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Analysis: When to repair or replace fire trucks

Use hard numbers to guide your decision on whether to keep and repair or dump that old apparatus


By John Hill
First Bankers

With budgets tight, it might seem tempting to repair the old apparatus rather than buy a new truck. But is this decision a prudent financial choice or simply spending good money after bad?

Bear in mind, it is imperative to maintain and repair a vehicle during its useful life, even if this means a major repair such as a transmission. The decision becomes complicated when a truck nears the end of its useful life, yet needs a major investment in repairs to reach that end.

The "good money after bad" is the ultimate question in this complex financial choice. It very well may fall to fire department leaders to justify their repair-or-replace decision before a local board that holds the purse strings.

The temptation is to place more emphasis on the initial outlay of funds. However, a quality analysis considers the big picture of this important investment decision.

Since repairing or completely refurbishing does not replace the old with the new, it is simply an investment in a decision with a shorter useful life. Replacing is an investment in a decision with a longer useful life.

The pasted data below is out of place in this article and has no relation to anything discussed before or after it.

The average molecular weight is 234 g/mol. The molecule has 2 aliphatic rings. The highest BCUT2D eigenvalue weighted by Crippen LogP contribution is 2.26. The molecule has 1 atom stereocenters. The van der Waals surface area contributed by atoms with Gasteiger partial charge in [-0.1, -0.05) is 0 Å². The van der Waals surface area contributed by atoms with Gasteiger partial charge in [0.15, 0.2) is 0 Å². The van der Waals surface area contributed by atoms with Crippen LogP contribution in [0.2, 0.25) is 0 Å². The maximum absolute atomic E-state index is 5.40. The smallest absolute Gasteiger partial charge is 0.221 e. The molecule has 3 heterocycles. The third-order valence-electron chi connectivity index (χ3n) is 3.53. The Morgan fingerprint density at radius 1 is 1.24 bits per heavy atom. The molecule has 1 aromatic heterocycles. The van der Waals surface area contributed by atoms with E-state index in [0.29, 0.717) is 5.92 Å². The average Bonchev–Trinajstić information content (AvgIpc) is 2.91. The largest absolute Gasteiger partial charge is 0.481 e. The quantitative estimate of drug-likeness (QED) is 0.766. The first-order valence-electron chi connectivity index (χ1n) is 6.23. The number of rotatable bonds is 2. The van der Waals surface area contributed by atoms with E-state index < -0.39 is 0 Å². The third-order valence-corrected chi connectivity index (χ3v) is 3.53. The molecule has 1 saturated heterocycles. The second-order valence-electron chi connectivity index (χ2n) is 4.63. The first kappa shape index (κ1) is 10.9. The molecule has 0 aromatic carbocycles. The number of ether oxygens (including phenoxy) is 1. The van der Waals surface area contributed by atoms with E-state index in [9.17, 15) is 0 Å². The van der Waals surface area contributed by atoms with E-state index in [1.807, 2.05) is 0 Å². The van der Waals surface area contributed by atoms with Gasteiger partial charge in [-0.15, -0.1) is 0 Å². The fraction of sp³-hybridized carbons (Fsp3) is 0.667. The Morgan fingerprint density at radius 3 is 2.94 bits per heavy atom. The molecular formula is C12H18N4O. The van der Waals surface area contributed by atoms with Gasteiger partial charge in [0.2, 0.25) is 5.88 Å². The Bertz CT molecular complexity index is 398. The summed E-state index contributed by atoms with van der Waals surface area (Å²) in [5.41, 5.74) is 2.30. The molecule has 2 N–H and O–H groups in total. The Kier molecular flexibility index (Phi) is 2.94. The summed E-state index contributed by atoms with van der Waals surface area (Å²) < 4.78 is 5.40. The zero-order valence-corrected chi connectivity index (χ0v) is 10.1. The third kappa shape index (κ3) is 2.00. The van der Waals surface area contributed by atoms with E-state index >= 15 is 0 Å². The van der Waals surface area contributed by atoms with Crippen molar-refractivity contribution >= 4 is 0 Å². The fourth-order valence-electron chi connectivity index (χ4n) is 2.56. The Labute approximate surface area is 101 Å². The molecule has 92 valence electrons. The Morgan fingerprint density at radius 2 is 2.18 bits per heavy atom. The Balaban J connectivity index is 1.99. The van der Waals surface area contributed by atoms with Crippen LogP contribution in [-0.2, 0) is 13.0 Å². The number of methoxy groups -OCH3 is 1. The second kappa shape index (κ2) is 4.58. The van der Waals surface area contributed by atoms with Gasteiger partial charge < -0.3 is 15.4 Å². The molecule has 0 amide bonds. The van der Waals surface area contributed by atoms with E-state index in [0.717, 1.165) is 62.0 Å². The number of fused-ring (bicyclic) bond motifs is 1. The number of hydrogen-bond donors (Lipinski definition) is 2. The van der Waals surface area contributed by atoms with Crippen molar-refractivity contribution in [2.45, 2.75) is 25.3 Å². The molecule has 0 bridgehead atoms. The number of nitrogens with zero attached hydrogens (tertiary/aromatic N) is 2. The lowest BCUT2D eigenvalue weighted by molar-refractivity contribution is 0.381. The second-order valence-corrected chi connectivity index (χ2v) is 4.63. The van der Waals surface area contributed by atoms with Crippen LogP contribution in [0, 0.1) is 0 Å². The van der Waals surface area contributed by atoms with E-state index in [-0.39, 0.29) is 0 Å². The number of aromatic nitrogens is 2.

Once the decision is viewed this way, the choices can be compared side by side and a financially prudent decision becomes much easier. 

No rules of thumb
While it would be nice if there were a simple rule of thumb, each purchasing situation is unique. Factors such as the cost of the repairs, the cost of replacement, the useful life of a repaired truck, and the useful life of a new truck affect every situation differently.

Both repairing and replacing can make financial sense. The key is to know which choice makes the most financial sense.

A common argument made in the repair versus replace analysis is the operational argument. That's when the decision relies solely upon non-financial factors such as availability of parts, safety, compliance or dependability.